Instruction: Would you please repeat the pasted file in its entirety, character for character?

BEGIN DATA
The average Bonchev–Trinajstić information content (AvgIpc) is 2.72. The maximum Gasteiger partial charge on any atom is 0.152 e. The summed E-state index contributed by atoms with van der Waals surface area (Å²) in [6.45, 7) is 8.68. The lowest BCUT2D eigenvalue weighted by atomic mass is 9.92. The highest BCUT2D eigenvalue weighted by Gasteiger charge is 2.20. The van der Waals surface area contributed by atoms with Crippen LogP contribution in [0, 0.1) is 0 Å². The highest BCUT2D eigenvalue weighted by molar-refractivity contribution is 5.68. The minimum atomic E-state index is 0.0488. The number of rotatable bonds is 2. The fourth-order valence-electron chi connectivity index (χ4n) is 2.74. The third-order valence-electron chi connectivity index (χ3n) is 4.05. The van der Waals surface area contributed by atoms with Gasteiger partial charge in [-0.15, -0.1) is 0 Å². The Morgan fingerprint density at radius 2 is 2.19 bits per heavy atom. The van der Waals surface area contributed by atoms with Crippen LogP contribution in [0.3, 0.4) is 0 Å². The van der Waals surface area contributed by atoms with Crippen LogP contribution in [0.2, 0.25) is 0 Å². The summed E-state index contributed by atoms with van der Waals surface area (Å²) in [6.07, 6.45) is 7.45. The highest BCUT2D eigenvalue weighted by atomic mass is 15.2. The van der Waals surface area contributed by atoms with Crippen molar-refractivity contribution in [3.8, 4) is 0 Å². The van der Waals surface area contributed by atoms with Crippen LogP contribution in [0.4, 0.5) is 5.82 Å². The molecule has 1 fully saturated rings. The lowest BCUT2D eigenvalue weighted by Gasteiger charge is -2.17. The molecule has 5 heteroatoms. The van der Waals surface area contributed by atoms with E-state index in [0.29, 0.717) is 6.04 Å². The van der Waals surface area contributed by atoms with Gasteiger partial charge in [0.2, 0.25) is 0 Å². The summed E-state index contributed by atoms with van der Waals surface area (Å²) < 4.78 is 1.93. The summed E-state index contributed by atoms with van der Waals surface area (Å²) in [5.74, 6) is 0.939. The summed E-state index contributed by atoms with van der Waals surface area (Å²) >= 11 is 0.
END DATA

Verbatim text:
The average Bonchev–Trinajstić information content (AvgIpc) is 2.72. The maximum Gasteiger partial charge on any atom is 0.152 e. The summed E-state index contributed by atoms with van der Waals surface area (Å²) in [6.45, 7) is 8.68. The lowest BCUT2D eigenvalue weighted by atomic mass is 9.92. The highest BCUT2D eigenvalue weighted by Gasteiger charge is 2.20. The van der Waals surface area contributed by atoms with Crippen LogP contribution in [0, 0.1) is 0 Å². The highest BCUT2D eigenvalue weighted by molar-refractivity contribution is 5.68. The minimum atomic E-state index is 0.0488. The number of rotatable bonds is 2. The fourth-order valence-electron chi connectivity index (χ4n) is 2.74. The third-order valence-electron chi connectivity index (χ3n) is 4.05. The van der Waals surface area contributed by atoms with Gasteiger partial charge in [-0.15, -0.1) is 0 Å². The Morgan fingerprint density at radius 2 is 2.19 bits per heavy atom. The van der Waals surface area contributed by atoms with Crippen LogP contribution in [0.3, 0.4) is 0 Å². The van der Waals surface area contributed by atoms with Crippen LogP contribution in [0.2, 0.25) is 0 Å². The summed E-state index contributed by atoms with van der Waals surface area (Å²) in [6.07, 6.45) is 7.45. The highest BCUT2D eigenvalue weighted by atomic mass is 15.2. The van der Waals surface area contributed by atoms with Crippen molar-refractivity contribution in [3.8, 4) is 0 Å². The van der Waals surface area contributed by atoms with Crippen LogP contribution in [0.4, 0.5) is 5.82 Å². The molecule has 1 fully saturated rings. The lowest BCUT2D eigenvalue weighted by Gasteiger charge is -2.17. The molecule has 5 heteroatoms. The van der Waals surface area contributed by atoms with E-state index in [0.29, 0.717) is 6.04 Å². The van der Waals surface area contributed by atoms with Gasteiger partial charge in [0.2, 0.25) is 0 Å². The summed E-state index contributed by atoms with van der Waals surface area (Å²) < 4.78 is 1.93. The summed E-state index contributed by atoms with van der Waals surface area (Å²) in [5.74, 6) is 0.939. The summed E-state index contributed by atoms with van der Waals surface area (Å²) >= 11 is 0.